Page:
Kielburger brothers blame COVID-19 and backlash from Liberal government scandal
By Jessica Berget, Assistant Editor
After the public scandal regarding WE charity and the student grant contract, Marc and Craig Kielburger announced on September 9 that they are officially stepping down from their co-founder positions, selling off assets, eliminating around 450 staff, and closing their operations in Canada.
The move comes as a surprise to many as the charity has been in operation since Craig Kielburger founded it at age 12 in 1995 as a way for youths to help less fortunate children around the world. Reasons cited for the close are the consequences of the scandal and the current pandemic. “COVID-19 disrupted every aspect of our work. The fallout from the Canada Student Service Grant has placed us as a charity in the middle of political battles and misinformation that we are ill-equipped to fight,” the brothers wrote in a letter. “Without decisive action, WE charity’s ongoing costs to operate in Canada would exceed revenue and consume savings that are essential to establish the endowment fund. We calculate that this action preserves as many humanitarian and educational programs as possible, for as long as possible. Putting children first means prioritizing them above the charity. This is a heartbreaking decision,” the Kielburgers wrote in the letter. WE charity operations will not be affected in Britain or the US and neither will their for-profit organization, ME to WE.
The scandal triggered a federal ethics watchdog investigation. News of the student grant deal prompted suspicions regarding Trudeau’s ties to WE as well as former BC finance minister Bill Morneau. Both men now face ethics investigations to decide if they violated the conflict of interest act, and both have apologized for not disqualifying themselves from the deal.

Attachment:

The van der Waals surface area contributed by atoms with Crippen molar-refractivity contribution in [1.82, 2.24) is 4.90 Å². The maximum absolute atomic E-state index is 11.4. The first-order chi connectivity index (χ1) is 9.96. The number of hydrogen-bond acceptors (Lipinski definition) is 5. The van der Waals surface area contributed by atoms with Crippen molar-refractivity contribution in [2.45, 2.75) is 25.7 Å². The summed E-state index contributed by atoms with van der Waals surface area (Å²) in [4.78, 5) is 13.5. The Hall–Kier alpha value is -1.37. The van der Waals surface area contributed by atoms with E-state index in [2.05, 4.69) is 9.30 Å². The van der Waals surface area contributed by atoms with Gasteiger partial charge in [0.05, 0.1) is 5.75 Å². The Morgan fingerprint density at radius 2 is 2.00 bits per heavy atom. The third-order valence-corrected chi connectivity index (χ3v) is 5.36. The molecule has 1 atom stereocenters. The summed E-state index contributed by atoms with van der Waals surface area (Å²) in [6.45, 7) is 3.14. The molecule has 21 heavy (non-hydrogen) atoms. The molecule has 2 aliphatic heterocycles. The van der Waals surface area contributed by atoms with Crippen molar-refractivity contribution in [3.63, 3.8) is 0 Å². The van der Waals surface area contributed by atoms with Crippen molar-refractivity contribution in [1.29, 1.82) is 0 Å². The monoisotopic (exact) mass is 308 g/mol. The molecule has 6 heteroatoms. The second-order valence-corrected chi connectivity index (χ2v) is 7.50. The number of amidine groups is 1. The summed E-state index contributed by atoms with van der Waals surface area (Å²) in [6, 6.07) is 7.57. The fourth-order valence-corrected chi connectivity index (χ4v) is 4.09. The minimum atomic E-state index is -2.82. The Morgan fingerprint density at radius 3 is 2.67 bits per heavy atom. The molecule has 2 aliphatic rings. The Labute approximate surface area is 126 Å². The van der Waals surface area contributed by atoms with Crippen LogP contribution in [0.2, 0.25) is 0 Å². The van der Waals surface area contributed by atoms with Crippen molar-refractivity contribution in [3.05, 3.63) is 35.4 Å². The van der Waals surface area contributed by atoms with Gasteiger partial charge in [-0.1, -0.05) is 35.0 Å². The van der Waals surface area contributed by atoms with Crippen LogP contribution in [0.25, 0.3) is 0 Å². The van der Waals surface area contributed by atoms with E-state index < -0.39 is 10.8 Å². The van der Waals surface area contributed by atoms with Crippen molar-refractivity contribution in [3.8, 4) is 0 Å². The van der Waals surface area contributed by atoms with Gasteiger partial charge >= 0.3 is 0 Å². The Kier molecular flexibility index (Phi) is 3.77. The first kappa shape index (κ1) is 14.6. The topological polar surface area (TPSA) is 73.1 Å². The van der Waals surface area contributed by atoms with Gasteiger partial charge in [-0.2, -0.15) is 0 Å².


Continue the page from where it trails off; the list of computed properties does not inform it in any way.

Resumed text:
On September 23, the House of Commons will open again (after Trudeau prorogued it last month) to find out how and why the contract was given to WE given the ties it has with the Trudeau family. According to Global News, Liberals insist the charity was recommended a non-partisan public service. However, thousands of documents recently released by the government suggests bureaucrats were pushed in that direction by their higher ups.
The student grant contract was worth $900-million dollars and was intended to connect thousands of students to volunteer and giving the grants based on their volunteer work. In the midst of the controversy, the student grant program has been abandoned by the federal government.
Last week, NDP ethics critic Charlie Angus said the decision shows “Just how much WE needed a bailout from their Liberal friends.” He also claims the charity has been in an economic free fall for months. “Why didn’t the government see this before giving them a contract worth millions,” he said—also adding the move will not make the scandal go away.